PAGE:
I looked at that woman and I saw how her life was slowly passing her by and she was giving it away, partly voluntarily and partly because she was afraid. Of what? Of losing even the minuscule sense of self-weightiness she possessed – that inkling of ‘mattering’ to the world for her was as an auxiliary fragment in her society. I looked around and saw countless people facing a similar conundrum. Indian societies‘ entire lives go in rearing the next generation. They pray that their progeny does something worthwhile and makes a name for the family. They exhaust their entire resources and sometimes even more, all in the hope that their daughters (though in most Indian societies daughters are given limited or no importance at all) and sons may bring honor and glory to their family. And I think to myself, what about these people themselves? If the time and effort spent on raising possible rather than probable success stories was spent on creating a self-worthy individual, would that not solve the apparent vicious cycle in motion and, gathering momentum, may I say? Why not spend your resources on yourself as well? I am not suggesting denying one’s young, I merely ask you to satisfy yourself as well!

Why, you ask? Why spend time and effort on yourself when you have probably settled into a comfortable shell already? Because you matter. Your perception of yourself matters. It matters to you and to society. A deflated ego, which is an obvious by-product of self-unworthiness results in echoes which affect more than you and your immediate family members. This increases pressure that the younger ones in the family perform better which in turn results in unhealthy competition in society. The anxiety is self consuming in itself! For instance, the sheer pressure on the youth of today to perform has driven university admission cut-offs to 100% in 2011 (Source: University of Delhi). As a result, a number of second grade institutions like IIPM and Amity have sprung up to fleece families, armed with a grainy, dual-tone dream of expensive sounding degrees and diplomas. More and more people are clamoring to get viable employment, not just in India but, globally. Teenage suicide rates have risen exponentially in the past ten years. Is the pattern not clear to us yet?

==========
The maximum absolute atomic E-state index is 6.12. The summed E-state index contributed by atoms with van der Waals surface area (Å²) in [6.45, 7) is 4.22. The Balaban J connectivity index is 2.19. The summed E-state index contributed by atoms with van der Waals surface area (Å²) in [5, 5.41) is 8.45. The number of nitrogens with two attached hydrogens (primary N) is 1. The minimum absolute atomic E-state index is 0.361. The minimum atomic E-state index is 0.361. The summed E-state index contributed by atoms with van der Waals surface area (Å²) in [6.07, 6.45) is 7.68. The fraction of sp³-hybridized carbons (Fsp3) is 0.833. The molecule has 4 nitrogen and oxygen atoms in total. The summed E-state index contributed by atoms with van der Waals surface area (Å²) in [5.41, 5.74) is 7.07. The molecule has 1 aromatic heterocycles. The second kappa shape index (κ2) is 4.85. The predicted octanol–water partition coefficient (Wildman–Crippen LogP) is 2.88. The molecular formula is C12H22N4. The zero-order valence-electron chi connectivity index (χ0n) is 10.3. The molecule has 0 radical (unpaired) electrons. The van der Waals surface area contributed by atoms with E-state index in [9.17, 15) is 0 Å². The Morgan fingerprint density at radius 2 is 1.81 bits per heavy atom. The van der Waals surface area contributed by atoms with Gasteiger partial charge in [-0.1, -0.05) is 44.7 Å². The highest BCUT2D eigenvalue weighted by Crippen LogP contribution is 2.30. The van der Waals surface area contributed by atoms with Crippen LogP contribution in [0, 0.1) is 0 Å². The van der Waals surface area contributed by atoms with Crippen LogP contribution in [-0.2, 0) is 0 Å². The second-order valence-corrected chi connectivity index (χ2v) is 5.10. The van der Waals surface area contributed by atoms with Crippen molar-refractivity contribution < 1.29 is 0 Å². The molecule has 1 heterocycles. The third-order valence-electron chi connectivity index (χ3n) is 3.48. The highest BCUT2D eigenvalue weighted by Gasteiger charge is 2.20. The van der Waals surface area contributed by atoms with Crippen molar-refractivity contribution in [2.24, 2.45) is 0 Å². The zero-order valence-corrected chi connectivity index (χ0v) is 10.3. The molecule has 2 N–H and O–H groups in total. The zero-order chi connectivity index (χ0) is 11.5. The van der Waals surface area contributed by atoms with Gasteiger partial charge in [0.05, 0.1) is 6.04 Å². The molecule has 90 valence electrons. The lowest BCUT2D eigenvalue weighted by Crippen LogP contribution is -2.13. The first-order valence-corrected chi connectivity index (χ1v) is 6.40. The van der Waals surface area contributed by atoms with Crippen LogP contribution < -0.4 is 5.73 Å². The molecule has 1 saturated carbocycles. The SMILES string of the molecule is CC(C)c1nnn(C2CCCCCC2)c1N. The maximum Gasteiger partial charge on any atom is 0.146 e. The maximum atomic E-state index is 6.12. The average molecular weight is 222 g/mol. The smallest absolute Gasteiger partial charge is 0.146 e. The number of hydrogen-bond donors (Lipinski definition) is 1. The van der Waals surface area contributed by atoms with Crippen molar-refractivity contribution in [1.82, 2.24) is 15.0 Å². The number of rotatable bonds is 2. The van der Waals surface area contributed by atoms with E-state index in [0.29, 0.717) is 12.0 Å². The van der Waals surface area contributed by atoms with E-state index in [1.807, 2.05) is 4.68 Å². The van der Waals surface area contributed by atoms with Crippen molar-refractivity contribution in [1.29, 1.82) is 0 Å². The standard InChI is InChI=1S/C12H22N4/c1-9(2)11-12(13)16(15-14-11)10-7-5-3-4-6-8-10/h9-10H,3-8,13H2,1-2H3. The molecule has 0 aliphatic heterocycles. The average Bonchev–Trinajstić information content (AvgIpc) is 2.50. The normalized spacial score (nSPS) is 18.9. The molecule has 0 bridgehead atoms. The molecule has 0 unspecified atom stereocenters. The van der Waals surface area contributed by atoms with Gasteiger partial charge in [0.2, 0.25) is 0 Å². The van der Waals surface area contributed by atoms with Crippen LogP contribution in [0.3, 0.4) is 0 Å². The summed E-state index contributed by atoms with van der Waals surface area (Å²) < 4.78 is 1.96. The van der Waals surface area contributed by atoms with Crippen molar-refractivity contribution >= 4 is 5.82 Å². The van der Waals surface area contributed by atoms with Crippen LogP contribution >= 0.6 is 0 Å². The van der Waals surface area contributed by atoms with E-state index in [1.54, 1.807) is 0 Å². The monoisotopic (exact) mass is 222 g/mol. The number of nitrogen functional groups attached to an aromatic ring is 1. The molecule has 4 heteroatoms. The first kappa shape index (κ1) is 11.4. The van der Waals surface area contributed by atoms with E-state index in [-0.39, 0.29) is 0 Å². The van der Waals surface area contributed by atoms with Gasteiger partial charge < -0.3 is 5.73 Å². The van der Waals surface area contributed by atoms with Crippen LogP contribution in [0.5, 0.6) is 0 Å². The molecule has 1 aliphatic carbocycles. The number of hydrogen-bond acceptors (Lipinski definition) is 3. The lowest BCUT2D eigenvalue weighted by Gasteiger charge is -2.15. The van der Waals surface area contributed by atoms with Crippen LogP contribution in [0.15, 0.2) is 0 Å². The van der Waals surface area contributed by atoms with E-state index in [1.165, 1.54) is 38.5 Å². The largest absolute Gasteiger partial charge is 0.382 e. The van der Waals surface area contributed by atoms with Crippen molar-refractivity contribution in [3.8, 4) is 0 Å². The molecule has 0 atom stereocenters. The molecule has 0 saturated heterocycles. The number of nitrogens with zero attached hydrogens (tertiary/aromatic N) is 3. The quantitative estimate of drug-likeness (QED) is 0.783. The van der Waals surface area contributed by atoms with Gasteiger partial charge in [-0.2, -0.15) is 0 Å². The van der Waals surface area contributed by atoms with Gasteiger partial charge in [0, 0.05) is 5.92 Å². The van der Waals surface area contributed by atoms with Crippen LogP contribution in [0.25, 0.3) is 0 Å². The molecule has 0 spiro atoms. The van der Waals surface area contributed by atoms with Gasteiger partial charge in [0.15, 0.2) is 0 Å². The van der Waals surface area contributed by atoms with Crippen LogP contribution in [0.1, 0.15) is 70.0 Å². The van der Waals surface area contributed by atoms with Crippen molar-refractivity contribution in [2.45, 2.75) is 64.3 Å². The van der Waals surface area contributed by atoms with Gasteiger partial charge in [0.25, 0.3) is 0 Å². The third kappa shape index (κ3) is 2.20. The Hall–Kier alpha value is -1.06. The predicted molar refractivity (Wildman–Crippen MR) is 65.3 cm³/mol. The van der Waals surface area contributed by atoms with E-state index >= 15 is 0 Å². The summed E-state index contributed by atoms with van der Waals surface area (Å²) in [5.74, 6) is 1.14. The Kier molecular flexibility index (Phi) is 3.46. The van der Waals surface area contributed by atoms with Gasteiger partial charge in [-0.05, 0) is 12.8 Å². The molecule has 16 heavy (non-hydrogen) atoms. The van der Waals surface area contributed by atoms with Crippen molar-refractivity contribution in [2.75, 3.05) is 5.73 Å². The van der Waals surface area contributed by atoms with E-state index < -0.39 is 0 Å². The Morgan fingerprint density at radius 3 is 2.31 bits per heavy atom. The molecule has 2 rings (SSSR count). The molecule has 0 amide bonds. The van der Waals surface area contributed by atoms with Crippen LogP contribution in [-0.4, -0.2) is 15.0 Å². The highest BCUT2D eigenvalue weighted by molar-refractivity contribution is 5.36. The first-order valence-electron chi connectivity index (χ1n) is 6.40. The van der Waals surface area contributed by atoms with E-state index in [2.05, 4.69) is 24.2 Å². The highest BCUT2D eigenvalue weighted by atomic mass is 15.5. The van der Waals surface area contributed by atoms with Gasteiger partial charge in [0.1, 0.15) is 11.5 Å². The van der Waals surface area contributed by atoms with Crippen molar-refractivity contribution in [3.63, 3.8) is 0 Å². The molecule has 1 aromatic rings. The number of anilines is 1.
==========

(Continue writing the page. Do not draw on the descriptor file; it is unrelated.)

Instead of burdening one’s children and younger siblings with unbridled expectations, I first ask you to look at yourself and ask yourself, ‘What right do I have to decide this young child’s future? Is it fair on my part to expect this girl/boy to achieve my dream when I myself have not persevered?’ I looked at some of the faces of the people in that hustle-bustle and saw laziness, conformity and delusional hope. And I saw the teenagers who had come along with their parents. Their fresh young faces had already started to show signs of strain, of unmet expectation, of the suppression of their own dreams, of the slow dwindling of their own desires. I saw them turning into their parents, one small step at a time. Waiting to fail themselves, waiting to live with dissatisfaction, waiting to transfer their expectations (or their ‘family traditions’) onto the next generation, waiting to dissolve into oblivion. And I thought, what pointless lives.

Instead, I propose to mend what is broken. So I say, let us look within. I urge you to reflect and fish out that ambition you once held so close to your heart. That young individual who dared to dream, who had stars in her/his eyes, who was willing to persevere for whatever s/he thought to be her/his true calling. Pull her/him out of the abyss of lost hope and renew that lifeless part of your soul. Do what your heart desires, make a name for yourself. It’s never too late. Do as much as you can, so that when you look at yourself, you can justify who you are, what you’ve done and what you’ve become with pride and love for yourself. Live your life, for it will allow others to live theirs as well.

Well, that’s all for now. Ciao!

3 thoughts on “Mirror, Mirror, on the Wall…

  1. You could definitely see your enthusiasm in the work you write. The world hopes for even more passionate writers like you who aren’t afraid to say how they believe. At all times go after your heart. “The most profound joy has more of gravity than of gaiety in it.” by Michel de Montaigne.